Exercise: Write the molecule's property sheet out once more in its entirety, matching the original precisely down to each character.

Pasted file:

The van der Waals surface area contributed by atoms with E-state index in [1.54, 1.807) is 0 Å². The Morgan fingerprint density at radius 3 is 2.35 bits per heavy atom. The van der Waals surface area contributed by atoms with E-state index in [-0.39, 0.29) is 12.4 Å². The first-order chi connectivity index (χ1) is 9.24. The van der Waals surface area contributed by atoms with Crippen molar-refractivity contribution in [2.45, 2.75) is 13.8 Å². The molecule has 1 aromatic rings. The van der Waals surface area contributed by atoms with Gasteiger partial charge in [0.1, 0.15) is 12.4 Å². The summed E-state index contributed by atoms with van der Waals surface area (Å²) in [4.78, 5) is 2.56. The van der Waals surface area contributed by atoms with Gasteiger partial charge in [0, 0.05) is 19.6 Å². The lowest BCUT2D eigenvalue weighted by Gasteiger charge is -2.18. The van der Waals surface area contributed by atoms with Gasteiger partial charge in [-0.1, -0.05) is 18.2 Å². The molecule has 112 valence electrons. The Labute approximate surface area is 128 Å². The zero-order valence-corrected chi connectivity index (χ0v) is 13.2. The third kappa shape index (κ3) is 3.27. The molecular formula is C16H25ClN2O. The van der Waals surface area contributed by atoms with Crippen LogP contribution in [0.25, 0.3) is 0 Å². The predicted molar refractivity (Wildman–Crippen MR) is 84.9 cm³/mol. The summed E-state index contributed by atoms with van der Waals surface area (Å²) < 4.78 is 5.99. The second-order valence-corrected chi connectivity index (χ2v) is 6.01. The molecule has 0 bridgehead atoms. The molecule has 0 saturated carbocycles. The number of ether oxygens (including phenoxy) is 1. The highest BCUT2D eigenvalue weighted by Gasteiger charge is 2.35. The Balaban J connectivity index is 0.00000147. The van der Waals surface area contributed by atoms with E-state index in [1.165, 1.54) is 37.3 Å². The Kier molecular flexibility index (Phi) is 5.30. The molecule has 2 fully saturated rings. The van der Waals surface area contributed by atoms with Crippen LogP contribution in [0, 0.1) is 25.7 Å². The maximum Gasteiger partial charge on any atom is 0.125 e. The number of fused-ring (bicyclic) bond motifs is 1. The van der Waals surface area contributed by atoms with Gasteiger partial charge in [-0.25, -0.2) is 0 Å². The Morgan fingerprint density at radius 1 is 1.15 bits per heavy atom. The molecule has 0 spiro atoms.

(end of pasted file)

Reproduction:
The van der Waals surface area contributed by atoms with E-state index in [1.54, 1.807) is 0 Å². The Morgan fingerprint density at radius 3 is 2.35 bits per heavy atom. The van der Waals surface area contributed by atoms with E-state index in [-0.39, 0.29) is 12.4 Å². The first-order chi connectivity index (χ1) is 9.24. The van der Waals surface area contributed by atoms with Crippen molar-refractivity contribution in [2.45, 2.75) is 13.8 Å². The molecule has 1 aromatic rings. The van der Waals surface area contributed by atoms with Gasteiger partial charge in [0.1, 0.15) is 12.4 Å². The summed E-state index contributed by atoms with van der Waals surface area (Å²) in [4.78, 5) is 2.56. The van der Waals surface area contributed by atoms with Gasteiger partial charge in [0, 0.05) is 19.6 Å². The lowest BCUT2D eigenvalue weighted by Gasteiger charge is -2.18. The van der Waals surface area contributed by atoms with Gasteiger partial charge in [-0.1, -0.05) is 18.2 Å². The molecule has 112 valence electrons. The Labute approximate surface area is 128 Å². The zero-order valence-corrected chi connectivity index (χ0v) is 13.2. The third kappa shape index (κ3) is 3.27. The molecular formula is C16H25ClN2O. The van der Waals surface area contributed by atoms with Crippen LogP contribution in [0.25, 0.3) is 0 Å². The predicted molar refractivity (Wildman–Crippen MR) is 84.9 cm³/mol. The summed E-state index contributed by atoms with van der Waals surface area (Å²) < 4.78 is 5.99. The second-order valence-corrected chi connectivity index (χ2v) is 6.01. The molecule has 0 bridgehead atoms. The molecule has 0 saturated carbocycles. The number of ether oxygens (including phenoxy) is 1. The highest BCUT2D eigenvalue weighted by Gasteiger charge is 2.35. The Balaban J connectivity index is 0.00000147. The van der Waals surface area contributed by atoms with E-state index in [1.165, 1.54) is 37.3 Å². The Kier molecular flexibility index (Phi) is 5.30. The molecule has 2 fully saturated rings. The van der Waals surface area contributed by atoms with Crippen LogP contribution in [0, 0.1) is 25.7 Å². The maximum Gasteiger partial charge on any atom is 0.125 e. The number of fused-ring (bicyclic) bond motifs is 1. The van der Waals surface area contributed by atoms with Gasteiger partial charge in [-0.25, -0.2) is 0 Å². The Morgan fingerprint density at radius 1 is 1.15 bits per heavy atom. The molecule has 0 spiro atoms.